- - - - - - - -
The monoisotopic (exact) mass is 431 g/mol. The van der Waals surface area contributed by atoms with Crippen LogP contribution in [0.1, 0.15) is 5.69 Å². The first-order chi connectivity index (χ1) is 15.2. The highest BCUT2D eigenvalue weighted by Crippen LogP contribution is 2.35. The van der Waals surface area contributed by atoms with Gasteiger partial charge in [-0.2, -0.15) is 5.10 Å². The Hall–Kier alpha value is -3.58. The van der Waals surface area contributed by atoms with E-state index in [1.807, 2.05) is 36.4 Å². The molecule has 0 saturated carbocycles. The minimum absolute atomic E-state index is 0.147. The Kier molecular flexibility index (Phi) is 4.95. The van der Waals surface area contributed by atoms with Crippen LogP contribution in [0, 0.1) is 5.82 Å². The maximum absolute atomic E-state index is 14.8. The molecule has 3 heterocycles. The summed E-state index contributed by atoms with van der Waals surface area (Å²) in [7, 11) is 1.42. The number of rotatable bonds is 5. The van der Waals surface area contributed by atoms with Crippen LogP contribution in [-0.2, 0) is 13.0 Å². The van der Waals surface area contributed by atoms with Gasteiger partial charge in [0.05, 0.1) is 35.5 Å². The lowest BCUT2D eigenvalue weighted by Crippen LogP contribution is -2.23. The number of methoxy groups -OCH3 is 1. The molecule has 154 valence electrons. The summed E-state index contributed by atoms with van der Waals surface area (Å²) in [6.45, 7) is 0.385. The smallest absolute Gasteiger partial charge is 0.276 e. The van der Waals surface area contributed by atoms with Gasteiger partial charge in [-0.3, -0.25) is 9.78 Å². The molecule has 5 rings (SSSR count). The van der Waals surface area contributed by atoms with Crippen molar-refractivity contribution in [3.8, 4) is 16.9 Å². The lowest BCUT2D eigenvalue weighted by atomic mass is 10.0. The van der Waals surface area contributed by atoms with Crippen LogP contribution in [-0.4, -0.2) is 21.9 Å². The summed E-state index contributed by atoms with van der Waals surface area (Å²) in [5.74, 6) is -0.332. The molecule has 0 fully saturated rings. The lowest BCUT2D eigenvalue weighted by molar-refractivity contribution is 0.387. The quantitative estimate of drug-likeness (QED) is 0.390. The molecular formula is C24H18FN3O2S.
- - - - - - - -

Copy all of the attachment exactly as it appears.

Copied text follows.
The monoisotopic (exact) mass is 431 g/mol. The van der Waals surface area contributed by atoms with Crippen LogP contribution in [0.1, 0.15) is 5.69 Å². The first-order chi connectivity index (χ1) is 15.2. The highest BCUT2D eigenvalue weighted by Crippen LogP contribution is 2.35. The van der Waals surface area contributed by atoms with Gasteiger partial charge in [-0.2, -0.15) is 5.10 Å². The Hall–Kier alpha value is -3.58. The van der Waals surface area contributed by atoms with E-state index in [1.807, 2.05) is 36.4 Å². The molecule has 0 saturated carbocycles. The minimum absolute atomic E-state index is 0.147. The Kier molecular flexibility index (Phi) is 4.95. The van der Waals surface area contributed by atoms with Crippen LogP contribution in [0, 0.1) is 5.82 Å². The maximum absolute atomic E-state index is 14.8. The molecule has 3 heterocycles. The summed E-state index contributed by atoms with van der Waals surface area (Å²) in [7, 11) is 1.42. The number of rotatable bonds is 5. The van der Waals surface area contributed by atoms with Crippen LogP contribution in [-0.2, 0) is 13.0 Å². The van der Waals surface area contributed by atoms with Gasteiger partial charge in [0.05, 0.1) is 35.5 Å². The lowest BCUT2D eigenvalue weighted by Crippen LogP contribution is -2.23. The number of methoxy groups -OCH3 is 1. The molecule has 154 valence electrons. The summed E-state index contributed by atoms with van der Waals surface area (Å²) in [6.45, 7) is 0.385. The smallest absolute Gasteiger partial charge is 0.276 e. The van der Waals surface area contributed by atoms with Gasteiger partial charge in [-0.3, -0.25) is 9.78 Å². The molecule has 5 rings (SSSR count). The van der Waals surface area contributed by atoms with Crippen molar-refractivity contribution in [3.8, 4) is 16.9 Å². The lowest BCUT2D eigenvalue weighted by atomic mass is 10.0. The van der Waals surface area contributed by atoms with Crippen LogP contribution in [-0.4, -0.2) is 21.9 Å². The summed E-state index contributed by atoms with van der Waals surface area (Å²) in [5.74, 6) is -0.332. The molecule has 0 fully saturated rings. The lowest BCUT2D eigenvalue weighted by molar-refractivity contribution is 0.387. The quantitative estimate of drug-likeness (QED) is 0.390. The molecular formula is C24H18FN3O2S.